A 35-year-old man with 10 years of commercial real estate experience was sitting in an advanced financial modeling class while working on his Master of Real Estate degree at Johns Hopkins University. He had just listened to the professor explain how real estate models and valuations worked, what assumptions needed to be identified, how they would impact the outcome, and what are the strengths and weaknesses of the model itself. The student confidently raised his hand to ask the following question, “Can’t we just develop a model that produces a straightforward ‘Yes or No’ result that tells me if I should proceed with a real estate investment opportunity?”

This question really focuses on a bigger concept about how well the commercial real estate industry has adopted technology not only to evaluate investment opportunities but also to analyze the performance of existing properties and to make them operate as efficiently as possible. Currently, real estate professionals have many systems available in their “technology tool bag.”


Costar is the commercial equivalent of a residential multiple listing service, providing brokers with information on both suites available for lease as well as properties for sale. More importantly, it provides analysis which can assist real estate investors by illustrating competitive properties, what is the vacancy rate in those properties, when did these properties last sell, and for what prices. Costar can also provide information on leasing activity (net absorption) and can filter all its data into hundreds of different reports.


Argus is commercial real estate investment modeling software. All lease information for a property is input, including lease expiration dates, current rent, and all future increases along with certain future assumptions, and Argus generates a projected cash flow. Among the model assumptions that need to be considered are current market rent (from Costar), future rent growth, renewal probability (how likely will a tenant renew), operating expense growth (based on inflation forecasts), general vacancy (adjusting a property’s actual vacancy to market), and downtime (number of months to lease a space after it becomes vacant). Argus then will discount the projected cash flow to determine the investment’s Internal Rate of Return (IRR). One downside to Argus is that it only projects future cash flows. It doesn’t consider historical performance.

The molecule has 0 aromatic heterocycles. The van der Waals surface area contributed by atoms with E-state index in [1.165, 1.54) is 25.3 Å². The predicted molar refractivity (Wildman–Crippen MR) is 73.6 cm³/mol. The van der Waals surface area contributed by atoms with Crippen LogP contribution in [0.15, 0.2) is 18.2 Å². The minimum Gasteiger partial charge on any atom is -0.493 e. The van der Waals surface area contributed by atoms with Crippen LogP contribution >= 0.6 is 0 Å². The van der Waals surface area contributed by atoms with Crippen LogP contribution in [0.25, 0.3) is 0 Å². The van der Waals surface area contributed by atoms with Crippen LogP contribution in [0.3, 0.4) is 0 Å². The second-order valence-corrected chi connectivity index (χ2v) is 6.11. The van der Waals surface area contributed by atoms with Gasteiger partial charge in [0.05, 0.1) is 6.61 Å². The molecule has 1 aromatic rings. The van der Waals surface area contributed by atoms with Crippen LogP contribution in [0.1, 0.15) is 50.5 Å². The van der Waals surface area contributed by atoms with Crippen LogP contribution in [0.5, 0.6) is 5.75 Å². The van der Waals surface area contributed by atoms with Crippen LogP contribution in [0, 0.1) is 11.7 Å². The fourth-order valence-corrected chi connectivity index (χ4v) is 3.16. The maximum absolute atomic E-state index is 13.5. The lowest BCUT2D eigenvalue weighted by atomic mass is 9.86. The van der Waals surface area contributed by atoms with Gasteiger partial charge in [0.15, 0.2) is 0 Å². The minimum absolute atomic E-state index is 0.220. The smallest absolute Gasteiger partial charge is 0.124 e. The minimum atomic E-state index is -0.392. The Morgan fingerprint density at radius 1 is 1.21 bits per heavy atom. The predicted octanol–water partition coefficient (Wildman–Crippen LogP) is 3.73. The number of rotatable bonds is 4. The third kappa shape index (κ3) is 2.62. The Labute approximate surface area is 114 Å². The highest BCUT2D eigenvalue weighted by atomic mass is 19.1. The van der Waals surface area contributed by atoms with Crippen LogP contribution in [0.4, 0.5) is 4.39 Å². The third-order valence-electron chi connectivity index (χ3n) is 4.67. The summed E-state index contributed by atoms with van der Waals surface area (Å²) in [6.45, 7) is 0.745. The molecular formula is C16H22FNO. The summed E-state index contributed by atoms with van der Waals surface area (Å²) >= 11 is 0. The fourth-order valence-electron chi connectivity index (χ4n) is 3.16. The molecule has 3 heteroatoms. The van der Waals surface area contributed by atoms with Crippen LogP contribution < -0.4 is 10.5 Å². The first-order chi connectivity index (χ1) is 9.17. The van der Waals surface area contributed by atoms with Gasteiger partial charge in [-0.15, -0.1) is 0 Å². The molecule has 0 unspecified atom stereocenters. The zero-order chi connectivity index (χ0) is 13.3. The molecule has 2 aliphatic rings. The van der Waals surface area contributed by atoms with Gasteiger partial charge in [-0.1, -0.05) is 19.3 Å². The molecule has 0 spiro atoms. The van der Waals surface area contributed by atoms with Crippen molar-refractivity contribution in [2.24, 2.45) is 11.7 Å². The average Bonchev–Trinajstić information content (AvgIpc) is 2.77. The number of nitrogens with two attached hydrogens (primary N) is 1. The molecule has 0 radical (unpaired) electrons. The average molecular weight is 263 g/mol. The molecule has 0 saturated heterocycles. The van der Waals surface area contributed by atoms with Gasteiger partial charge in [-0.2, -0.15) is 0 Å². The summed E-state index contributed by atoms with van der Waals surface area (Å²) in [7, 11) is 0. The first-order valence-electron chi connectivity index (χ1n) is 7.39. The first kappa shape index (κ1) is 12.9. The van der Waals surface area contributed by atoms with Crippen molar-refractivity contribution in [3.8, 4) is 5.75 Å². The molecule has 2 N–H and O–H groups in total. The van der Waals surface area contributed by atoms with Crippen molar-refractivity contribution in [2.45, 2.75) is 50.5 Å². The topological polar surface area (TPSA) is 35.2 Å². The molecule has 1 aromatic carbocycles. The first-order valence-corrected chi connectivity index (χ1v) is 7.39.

Processing, approving, filing, and retrieving invoices used to require significant file space and staff resources. Invoices were paper documents, were manually approved, and retrieving old invoices meant physically flipping through files. Avid software creates a digital scan of all invoices and provides an electronic method to review, comment on, approve and process them. It then retains a digital copy for easy retrieval of historical billings, and since the information is retained in the cloud, the data can be accessed from anywhere. For property management companies who process hundreds or thousands of invoices each month, this is a significant time-saver.

Building Engines

Over the past decade, software companies have developed programs to assist tenants with initiating service requests and automating a process so building engineers can receive and respond to those requests directly on their phones via an app. Equipment preventive maintenance records and reporting can also be generated which helps property management companies be more proactive in keeping tenants satisfied and minimizing equipment outages.

Internet Accessible Exterior Cameras

By installing exterior, internet-accessible cameras on a property, building owners can provide tenants with a higher level of security without incurring ongoing security guard costs. Images can be retained for future use, and tenants appreciate being able to see who accesses their space during non-business hours.


By creating a portal, real estate operators can provide convenient access to pertinent information for both tenants and investors. A secure portal can enable tenants to access a copy of their lease, upload their certificate of insurance, see their rental payment history, and make electronic rental payments. Similarly, a secure portal can assist investors with access to their real estate investments, including the investment amount and distribution history, and the ability to download their annual K-1s. Portals eliminate the need for staff to perform routine activities and provide tenants and investors access to their information at any time.